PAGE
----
What do you do with a dog that doesn’t get along with other dogs?

| Dog Boarding, Dog Daycare

When it comes to your dog, you give it unconditional love. However, that love is often tested if you have a dog that doesn’t get along with other dogs. It could involve situations of fierce barking, growling, and even a fight. So what do you do with a dog that doesn’t get along with other dogs?

Essentially you have two options. You can either avoid other dogs at all costs or train your dog to socialize. Let’s look at these two options.

Avoid Other Dogs

We completely understand an owner’s desire to avoid other dogs. It can be extremely stressful when your dog is barking uncontrollably at another dog while on a walk. So your natural instinct might be to remove yourself and your dog from the situation and avoid the situation as much as possible.

Permanently avoiding the situation is not only a hassle but it can make your dog even more likely to lash out the next you eventually run into another dog. If you have two dogs, and they don’t get along, avoidance is almost guaranteed to make the situation worse, as separation creates territories.

So in summary, avoidance is possible, however it isn’t the optimal solution.

Socialization Training

Training and socializing your dog is the best way to handle your dog not getting along with other dogs. This involves a lot of work and patience but will have the best results in the long run.

The first thing you need to do, is to train your dog basic commands if they don’t already have them. Commands such as sit, stay, and heel are all great options when further training your dog to socialize.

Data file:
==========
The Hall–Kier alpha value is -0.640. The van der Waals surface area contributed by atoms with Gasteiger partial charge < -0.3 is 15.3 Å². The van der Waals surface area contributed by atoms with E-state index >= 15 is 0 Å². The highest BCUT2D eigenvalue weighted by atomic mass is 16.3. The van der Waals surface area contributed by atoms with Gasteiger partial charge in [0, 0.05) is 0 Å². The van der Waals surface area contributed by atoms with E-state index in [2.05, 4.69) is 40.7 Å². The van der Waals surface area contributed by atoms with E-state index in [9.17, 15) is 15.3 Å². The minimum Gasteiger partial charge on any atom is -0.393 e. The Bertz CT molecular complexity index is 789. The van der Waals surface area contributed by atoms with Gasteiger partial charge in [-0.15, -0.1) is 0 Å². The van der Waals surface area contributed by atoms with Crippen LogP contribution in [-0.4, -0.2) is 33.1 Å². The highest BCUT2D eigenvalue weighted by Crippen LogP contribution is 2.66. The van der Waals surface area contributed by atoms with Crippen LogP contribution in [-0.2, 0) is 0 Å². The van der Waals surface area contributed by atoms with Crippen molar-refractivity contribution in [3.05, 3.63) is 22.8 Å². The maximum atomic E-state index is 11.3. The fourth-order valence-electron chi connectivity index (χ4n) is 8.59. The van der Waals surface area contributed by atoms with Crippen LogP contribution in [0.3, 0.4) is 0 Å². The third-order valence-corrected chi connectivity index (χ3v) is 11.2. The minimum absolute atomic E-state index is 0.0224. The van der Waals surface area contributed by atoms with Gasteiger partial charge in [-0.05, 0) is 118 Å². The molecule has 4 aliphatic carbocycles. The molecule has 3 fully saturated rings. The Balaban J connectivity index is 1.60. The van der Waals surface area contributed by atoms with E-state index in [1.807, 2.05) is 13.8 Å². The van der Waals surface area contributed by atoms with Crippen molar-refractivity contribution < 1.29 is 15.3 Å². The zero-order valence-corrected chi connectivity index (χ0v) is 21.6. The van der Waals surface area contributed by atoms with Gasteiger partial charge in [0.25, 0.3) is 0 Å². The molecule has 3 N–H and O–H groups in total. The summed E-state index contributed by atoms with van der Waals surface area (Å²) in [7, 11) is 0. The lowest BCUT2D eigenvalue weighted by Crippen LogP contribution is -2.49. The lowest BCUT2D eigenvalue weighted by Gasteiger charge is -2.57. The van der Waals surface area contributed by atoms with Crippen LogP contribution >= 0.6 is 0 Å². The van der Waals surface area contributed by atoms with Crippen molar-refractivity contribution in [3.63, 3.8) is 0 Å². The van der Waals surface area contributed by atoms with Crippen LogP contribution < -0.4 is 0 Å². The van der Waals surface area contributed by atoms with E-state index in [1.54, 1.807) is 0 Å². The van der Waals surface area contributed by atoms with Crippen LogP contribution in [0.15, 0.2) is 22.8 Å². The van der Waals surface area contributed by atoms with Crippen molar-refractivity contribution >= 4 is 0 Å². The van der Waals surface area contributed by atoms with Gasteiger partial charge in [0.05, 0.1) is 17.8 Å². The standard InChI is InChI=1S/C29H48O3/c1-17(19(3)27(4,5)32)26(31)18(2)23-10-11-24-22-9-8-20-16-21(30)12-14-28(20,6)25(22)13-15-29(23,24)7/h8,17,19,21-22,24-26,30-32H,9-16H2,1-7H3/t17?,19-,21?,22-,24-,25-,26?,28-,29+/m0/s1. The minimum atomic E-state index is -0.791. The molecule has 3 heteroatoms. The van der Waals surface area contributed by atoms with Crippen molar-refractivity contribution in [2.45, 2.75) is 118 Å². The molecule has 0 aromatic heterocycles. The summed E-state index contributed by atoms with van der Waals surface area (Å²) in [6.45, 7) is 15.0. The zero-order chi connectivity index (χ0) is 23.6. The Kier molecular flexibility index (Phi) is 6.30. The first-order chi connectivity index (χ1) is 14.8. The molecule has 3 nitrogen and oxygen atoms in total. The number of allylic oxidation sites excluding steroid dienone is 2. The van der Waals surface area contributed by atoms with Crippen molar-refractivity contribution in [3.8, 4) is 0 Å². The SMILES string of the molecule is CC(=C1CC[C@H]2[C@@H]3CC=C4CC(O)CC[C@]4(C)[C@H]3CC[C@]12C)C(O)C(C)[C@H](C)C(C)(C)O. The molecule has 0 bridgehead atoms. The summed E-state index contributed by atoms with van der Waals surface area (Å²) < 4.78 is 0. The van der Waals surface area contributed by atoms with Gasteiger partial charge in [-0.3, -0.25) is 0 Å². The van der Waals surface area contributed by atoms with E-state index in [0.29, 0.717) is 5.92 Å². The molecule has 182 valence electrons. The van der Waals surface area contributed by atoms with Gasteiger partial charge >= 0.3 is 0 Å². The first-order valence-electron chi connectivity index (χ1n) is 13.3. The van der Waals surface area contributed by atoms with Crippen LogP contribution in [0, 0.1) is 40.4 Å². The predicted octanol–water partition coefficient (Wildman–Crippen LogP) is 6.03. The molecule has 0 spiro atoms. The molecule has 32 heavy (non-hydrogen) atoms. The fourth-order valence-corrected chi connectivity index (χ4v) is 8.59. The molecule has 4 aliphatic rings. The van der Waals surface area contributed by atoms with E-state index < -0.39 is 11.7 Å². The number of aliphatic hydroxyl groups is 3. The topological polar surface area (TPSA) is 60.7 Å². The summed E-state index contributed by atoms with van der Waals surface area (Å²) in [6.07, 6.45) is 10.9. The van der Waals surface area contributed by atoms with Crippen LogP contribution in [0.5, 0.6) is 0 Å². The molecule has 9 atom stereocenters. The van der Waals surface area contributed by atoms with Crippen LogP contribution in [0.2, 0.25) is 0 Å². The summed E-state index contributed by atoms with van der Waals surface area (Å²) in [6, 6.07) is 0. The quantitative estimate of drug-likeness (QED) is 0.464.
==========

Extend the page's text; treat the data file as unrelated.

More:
If you already have these, the next thing you need to do is to desensitize your dog the the stimulus that caused the reaction; other dogs. That means actually putting your dog in a situation where it will see other dogs, but at a controlled distance.

One great way to do this to bring your leashed dog to a dog park without entering. Keep yourself and your dog at a large distance and move towards to the edge of the fence until your dog begins to react. This is your starting point. This is the distance in which your dog will react to another dog. Step back until they calm down and stop reacting to the other dogs.

Now you can start desensitizing your dog by giving them their favorite treats as they watch the other dogs play. Slowly work your way closer, providing plenty of treats and affirmations, but make sure your dog is always under your control. That means, they should hear and react to your commands. If they get too focused on the other dogs and look like they might react, step back.

When you take walks with your dog, you should bring treats along. When you see another dog approach, your job is to get your dog’s attention with the treats.

The common theme here is to get your dog to associate other dogs as a cue to receive treats. You are attempting to remove any negative stimulus they have regarding other dogs.

Training your dog to become desensitized from seeing other dogs and eventually to socialize is no easy feat. It will take a lot of time and effort in order to fully socialize them. Professional trainers can be a huge assistance because they often have a dog of their own that they can bring to help train yours.

For information about boarding your dog contact Camp Diego or call us at 619-224-2267.